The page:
A/N: Don't ask where the hell this story came from. Just… don't ask.
Okay, fine, I'll tell you. This is a product of too much Coca-Cola, too much Lord of the Rings, too much Twilight, too much Notebook, and too much damn COCA-COLA. So, if you like all the aforementioned books/movies, I hope you will enjoy this baby I've been brewing inspired by them.
Night had fallen early, as it did in the snowy season. Ice made the ground white, so that the moon would reflect on it and resemble day. Shadows flickered through the trees, but one was light among them, his silver clothing making him glow in the dark night like a firefly. His weapons at the ready, he ran top speed through the trees, keeping his eyes peeled for one like him. One clothed in light, with pointed ears.
"Ophelia!" he called out, and the shadows started to snicker and laugh at his desperation.
"We will take you to her," one promised, coming out of the shadows to stand before him. The blonde clothed in silver was able to look his enemy in the eyes. Those eyes matched the black hair on his head, a pair of eyes he would not easily forget. "If you give me your weapons."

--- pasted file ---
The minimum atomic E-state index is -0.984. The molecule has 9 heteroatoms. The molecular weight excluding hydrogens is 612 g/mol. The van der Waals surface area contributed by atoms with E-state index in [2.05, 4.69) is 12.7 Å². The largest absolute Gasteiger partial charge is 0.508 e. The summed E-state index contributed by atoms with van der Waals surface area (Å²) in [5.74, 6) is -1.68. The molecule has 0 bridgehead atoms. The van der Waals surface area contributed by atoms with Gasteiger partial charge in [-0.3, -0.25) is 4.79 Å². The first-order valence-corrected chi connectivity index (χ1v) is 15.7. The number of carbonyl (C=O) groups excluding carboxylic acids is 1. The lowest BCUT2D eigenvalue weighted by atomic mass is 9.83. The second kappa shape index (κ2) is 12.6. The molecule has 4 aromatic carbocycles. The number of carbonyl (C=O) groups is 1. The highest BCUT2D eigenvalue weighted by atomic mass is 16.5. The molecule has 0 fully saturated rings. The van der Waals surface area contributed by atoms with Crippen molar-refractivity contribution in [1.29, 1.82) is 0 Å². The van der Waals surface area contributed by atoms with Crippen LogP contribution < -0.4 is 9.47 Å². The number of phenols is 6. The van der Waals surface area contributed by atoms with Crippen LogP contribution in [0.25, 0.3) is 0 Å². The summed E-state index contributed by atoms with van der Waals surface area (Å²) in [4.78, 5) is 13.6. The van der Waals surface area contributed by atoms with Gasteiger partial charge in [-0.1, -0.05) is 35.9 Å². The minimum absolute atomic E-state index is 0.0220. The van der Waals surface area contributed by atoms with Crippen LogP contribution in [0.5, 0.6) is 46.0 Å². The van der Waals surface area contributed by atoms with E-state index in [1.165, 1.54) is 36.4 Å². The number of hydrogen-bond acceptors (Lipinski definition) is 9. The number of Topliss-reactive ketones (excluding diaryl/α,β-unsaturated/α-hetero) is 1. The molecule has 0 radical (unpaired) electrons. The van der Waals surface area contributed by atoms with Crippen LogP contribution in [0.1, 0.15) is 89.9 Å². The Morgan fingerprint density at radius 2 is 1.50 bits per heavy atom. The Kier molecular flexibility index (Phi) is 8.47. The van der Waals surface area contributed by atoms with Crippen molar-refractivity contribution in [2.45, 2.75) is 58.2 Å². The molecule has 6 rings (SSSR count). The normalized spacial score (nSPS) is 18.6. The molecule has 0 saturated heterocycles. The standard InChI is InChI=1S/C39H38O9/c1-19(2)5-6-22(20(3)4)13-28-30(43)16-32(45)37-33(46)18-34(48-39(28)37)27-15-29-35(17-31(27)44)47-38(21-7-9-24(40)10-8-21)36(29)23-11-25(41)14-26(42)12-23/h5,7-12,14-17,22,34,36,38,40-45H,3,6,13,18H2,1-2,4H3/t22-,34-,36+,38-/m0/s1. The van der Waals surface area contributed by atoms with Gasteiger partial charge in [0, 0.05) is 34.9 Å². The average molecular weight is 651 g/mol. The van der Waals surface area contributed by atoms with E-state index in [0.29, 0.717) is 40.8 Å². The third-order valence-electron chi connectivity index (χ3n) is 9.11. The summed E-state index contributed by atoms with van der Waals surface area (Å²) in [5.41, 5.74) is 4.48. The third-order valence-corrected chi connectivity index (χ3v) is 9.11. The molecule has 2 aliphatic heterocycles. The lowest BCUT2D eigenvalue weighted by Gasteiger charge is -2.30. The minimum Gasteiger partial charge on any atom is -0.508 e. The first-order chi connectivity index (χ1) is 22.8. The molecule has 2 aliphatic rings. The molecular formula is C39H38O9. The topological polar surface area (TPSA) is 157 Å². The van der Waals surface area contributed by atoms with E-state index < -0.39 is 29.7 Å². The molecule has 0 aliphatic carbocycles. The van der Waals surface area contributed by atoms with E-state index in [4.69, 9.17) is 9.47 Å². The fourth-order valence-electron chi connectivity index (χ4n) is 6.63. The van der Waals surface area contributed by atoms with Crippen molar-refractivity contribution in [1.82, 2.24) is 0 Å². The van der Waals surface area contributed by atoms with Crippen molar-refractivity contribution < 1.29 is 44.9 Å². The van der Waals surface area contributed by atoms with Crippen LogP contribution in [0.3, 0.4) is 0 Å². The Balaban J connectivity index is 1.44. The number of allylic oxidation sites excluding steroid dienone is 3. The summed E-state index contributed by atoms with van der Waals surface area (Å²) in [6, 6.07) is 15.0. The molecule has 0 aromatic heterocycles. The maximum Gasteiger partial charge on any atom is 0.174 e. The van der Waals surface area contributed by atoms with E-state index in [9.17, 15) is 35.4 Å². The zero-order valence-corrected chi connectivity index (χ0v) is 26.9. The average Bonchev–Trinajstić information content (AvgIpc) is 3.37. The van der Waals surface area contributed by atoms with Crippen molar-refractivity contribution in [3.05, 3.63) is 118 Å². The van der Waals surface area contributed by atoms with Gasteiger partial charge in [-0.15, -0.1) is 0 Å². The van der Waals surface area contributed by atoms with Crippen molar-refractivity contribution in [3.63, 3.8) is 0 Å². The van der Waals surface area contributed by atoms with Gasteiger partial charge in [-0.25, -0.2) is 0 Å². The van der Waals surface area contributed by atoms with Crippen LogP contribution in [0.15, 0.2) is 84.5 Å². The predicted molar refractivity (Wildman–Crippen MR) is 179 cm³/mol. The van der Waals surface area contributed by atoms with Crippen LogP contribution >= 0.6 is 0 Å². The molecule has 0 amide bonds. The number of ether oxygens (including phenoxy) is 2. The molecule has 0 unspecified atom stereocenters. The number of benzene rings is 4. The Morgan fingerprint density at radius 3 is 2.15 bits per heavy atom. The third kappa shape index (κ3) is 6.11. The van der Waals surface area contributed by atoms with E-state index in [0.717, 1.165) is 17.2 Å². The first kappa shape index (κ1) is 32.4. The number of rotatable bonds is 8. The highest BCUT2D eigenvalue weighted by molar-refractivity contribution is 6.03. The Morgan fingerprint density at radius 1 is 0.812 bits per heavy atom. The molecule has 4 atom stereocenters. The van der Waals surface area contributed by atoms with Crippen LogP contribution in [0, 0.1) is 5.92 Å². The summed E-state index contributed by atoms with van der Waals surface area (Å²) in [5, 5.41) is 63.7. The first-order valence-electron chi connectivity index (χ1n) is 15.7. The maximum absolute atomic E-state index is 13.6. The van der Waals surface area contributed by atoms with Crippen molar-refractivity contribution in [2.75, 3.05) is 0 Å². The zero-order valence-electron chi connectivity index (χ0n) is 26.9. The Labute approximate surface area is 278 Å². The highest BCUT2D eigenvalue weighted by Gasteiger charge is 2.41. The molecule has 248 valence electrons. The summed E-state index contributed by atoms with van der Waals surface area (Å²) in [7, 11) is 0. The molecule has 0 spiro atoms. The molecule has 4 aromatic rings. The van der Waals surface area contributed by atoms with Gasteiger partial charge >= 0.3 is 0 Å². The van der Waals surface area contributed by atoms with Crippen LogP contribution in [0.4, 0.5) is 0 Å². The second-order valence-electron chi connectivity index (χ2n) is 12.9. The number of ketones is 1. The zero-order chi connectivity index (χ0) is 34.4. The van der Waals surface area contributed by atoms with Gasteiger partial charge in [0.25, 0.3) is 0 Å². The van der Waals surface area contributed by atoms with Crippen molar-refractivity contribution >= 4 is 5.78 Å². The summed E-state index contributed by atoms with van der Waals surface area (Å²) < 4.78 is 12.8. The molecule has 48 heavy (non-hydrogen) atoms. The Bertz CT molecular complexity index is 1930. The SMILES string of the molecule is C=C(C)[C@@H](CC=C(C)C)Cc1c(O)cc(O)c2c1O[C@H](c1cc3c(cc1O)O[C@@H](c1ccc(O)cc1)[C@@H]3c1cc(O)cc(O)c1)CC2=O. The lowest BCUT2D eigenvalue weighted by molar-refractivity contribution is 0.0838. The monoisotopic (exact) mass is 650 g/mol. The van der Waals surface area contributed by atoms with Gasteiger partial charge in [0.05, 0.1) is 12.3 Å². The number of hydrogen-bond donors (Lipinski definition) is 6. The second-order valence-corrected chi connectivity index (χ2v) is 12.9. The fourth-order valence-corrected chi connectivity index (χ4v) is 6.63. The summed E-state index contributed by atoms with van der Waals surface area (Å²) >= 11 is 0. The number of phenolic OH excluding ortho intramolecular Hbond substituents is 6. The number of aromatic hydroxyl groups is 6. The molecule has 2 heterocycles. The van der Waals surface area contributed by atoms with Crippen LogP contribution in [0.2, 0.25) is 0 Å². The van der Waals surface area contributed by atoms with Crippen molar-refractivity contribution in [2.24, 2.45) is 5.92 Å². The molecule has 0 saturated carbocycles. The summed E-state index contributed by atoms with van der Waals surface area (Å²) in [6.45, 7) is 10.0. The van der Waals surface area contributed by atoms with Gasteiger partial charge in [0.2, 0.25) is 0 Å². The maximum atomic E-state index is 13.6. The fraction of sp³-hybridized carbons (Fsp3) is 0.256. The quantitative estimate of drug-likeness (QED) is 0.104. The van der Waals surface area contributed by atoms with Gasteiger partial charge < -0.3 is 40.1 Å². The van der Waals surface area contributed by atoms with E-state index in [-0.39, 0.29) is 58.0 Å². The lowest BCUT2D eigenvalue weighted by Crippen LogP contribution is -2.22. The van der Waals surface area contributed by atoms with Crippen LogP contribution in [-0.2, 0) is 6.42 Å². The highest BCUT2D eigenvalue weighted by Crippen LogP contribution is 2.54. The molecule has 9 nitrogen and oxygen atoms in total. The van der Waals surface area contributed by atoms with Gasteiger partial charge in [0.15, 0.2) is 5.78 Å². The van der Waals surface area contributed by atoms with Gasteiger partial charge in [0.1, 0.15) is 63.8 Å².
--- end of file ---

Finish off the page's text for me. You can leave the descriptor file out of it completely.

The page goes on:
The blonde quickly handed over his arrows, and the black-haired boy led him through the trees to their captive, a female, bound to a tree. His love, once so strong and full of a soldier's fighting spirit, appeared defeated and meek.
"Release her, I beg of thee," the blonde pleaded, falling to his knees in despair of the sight.
"An Elf?" the young enemy leader came close. "Beg one of us? I am wholly surprised. How vast your love must be, to sacrifice your dignity for her freedom. I shall tell you what…"
The leader stepped onward, setting the Elf's weapons on the ground.
"Take up your weapons and defend your mate, and we shall see what the fates decide."
Suspicious of the offer, the blonde Elf slowly stepped forward to claim his weapons. His eyes were on his enemy, waiting for a trick, some inevitable betrayal, but none came. With a swift motion, he made a snatch at his weapons like a snake, only to find a human trap under the weapons and leaves, clamping it's metal teeth into his arm and very nearly snapping it off. He yelled in pain as he felt his bones break. The enemies around him laughed in delight of his torment, the leader freely attacking his wife without any more hesitation.
"NO!" the Elf cried in dismay, watching the enemy sink his teeth into her neck and ripping at her throat so that her screams were silenced. The Elf yelled and shouted and cried with anguish, the steel scraping against his bones when he tried to free his arm. He tried to slash with his knife at the chain holding him to a tree, but the links held firm. Tears poured freely as the Elf watched his beloved sucked dry of her blood, and taken away to burn whatever was left of her body.